The latter consideration, Mr. Ward stressed, was particularly important, especially as some countries may opt to offer refrigerators and AC units using HCFC gases at cheaper prices.

"Local suppliers may be inclined to go for that because of price, and then they come on the market. The fact is that if we allow that to occur for an extended period, there is the possibility that a consumer may buy it today, it may go bad within six months, and the option of extending its useful life through servicing may be forgone because of the scarcity issue related to the availability of the refrigerant gas. We have to guard against these things," he emphasised.

To do this, he stated Barbados now had to enhance its institutional and regulatory roles and responses; build technical capacity to service new technologies; and address matters of recycling, and the reuse and disposal of used refrigerant. In addition, he said the country also needed to review and implement the appropriate legislative amendments.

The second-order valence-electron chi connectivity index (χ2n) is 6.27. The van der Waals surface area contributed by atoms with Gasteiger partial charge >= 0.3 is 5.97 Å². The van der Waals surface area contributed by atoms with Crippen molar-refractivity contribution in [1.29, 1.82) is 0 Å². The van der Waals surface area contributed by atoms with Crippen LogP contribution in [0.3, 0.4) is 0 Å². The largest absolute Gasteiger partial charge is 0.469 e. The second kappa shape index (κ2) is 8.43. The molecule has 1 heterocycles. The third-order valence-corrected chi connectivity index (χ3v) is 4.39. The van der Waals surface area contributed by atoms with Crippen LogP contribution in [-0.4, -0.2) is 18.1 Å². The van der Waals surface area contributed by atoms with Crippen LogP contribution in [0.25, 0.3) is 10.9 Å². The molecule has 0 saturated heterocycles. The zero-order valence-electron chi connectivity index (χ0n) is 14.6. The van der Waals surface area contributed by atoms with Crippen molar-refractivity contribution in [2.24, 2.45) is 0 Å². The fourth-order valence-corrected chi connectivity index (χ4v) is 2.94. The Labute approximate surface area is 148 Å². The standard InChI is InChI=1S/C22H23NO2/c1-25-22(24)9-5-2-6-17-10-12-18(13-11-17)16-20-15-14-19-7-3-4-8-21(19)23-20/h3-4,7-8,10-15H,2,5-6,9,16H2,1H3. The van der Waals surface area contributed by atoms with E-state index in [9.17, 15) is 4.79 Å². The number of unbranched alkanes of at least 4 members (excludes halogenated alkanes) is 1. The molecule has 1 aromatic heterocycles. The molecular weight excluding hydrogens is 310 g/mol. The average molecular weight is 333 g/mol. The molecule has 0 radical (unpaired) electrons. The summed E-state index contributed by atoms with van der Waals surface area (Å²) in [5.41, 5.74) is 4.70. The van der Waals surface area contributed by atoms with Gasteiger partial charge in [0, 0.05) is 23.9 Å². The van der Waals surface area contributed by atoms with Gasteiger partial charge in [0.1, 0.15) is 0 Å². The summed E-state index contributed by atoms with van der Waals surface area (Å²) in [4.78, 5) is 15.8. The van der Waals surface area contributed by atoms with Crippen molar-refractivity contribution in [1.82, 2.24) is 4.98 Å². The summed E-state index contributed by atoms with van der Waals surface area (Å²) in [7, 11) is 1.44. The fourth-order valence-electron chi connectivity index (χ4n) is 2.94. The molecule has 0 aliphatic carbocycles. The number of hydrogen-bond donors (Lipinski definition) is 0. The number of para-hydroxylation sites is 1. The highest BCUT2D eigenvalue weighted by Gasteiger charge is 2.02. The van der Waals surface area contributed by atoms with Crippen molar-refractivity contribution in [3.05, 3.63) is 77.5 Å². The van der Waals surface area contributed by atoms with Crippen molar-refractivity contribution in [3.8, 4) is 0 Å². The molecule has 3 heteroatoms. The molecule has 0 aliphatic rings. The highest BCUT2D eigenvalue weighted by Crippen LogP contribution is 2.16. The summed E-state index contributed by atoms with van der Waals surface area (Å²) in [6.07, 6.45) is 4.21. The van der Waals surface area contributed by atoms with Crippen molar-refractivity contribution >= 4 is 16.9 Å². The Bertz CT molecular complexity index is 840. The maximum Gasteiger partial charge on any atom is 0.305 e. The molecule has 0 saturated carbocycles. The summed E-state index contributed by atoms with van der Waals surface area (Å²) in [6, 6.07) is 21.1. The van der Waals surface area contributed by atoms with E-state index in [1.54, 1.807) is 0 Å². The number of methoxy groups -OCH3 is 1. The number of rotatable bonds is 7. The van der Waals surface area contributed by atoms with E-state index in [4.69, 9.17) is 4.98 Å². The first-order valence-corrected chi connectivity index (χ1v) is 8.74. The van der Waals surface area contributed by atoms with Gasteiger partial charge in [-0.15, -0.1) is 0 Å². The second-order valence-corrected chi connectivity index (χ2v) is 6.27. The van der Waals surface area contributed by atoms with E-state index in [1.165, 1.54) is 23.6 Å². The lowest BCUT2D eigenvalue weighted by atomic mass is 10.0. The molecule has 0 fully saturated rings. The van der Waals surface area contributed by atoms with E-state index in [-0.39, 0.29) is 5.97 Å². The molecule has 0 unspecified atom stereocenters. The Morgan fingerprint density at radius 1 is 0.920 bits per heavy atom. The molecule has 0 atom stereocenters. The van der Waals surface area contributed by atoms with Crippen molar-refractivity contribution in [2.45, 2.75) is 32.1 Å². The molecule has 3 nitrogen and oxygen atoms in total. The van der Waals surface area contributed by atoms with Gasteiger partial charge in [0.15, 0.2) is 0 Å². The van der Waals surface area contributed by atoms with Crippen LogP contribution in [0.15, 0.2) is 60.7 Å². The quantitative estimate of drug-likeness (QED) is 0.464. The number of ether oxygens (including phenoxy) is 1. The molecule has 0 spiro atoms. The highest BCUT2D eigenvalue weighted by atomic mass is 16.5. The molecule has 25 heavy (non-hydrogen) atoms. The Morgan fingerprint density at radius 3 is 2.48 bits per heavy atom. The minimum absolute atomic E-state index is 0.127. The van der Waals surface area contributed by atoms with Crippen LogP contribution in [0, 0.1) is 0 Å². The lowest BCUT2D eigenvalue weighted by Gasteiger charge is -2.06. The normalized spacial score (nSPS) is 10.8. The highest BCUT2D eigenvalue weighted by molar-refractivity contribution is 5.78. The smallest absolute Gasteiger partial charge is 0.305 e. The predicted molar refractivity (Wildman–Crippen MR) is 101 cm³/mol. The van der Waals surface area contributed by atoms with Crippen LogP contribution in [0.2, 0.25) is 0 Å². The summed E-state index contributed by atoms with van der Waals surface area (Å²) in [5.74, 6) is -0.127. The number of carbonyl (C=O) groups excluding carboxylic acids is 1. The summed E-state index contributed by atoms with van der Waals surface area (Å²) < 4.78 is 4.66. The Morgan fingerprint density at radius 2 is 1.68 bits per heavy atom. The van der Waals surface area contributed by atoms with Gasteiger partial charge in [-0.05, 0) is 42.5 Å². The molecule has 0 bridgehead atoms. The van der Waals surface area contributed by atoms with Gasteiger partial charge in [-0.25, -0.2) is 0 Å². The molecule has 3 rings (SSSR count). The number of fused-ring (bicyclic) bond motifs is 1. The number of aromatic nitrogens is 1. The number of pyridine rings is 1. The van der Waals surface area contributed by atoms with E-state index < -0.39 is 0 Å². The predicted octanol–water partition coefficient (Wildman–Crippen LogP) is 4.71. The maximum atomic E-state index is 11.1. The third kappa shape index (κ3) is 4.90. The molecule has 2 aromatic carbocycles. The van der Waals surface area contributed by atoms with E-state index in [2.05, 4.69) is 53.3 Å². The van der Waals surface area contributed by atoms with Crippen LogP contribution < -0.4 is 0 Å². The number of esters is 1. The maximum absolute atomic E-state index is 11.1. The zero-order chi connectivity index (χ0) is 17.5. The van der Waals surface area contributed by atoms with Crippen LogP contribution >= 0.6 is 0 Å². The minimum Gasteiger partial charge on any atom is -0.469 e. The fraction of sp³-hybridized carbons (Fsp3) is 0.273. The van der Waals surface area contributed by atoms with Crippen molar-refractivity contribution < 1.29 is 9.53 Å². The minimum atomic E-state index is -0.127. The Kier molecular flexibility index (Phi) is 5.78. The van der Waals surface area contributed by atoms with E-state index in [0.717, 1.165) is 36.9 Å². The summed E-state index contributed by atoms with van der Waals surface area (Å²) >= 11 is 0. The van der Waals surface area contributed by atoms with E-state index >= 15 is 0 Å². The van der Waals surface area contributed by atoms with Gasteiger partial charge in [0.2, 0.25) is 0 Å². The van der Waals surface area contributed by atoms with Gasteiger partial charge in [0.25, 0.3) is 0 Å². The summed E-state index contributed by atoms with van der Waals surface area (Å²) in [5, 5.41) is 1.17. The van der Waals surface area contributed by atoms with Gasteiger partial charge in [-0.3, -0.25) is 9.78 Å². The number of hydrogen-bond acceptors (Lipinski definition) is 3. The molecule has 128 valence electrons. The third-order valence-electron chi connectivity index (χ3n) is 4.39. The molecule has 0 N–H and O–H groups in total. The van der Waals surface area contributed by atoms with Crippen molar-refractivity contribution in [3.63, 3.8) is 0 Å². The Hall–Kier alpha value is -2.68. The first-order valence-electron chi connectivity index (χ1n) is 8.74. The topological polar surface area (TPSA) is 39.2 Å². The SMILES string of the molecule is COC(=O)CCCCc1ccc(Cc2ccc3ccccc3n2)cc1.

Major players in this field include the Department of Commerce and Consumer Affairs for the management of the import and export system, the Customs and Excise Department for validating the imports, and the National Ozone Unit of the Ministry of the Environment and Drainage for monitoring Barbados’ obligations

internationally and providing appropriate guidance at the national level going forward.

However, home and business owners are also being urged to be vigilant as the phase-out process begins. Mr. Ward explained that as it gets under way, HCFCs such as R22 and R406A will eventually go on a restricted list. That, he said, meant that anyone wishing to import those gases must have an import licence regardless of how they were packaged.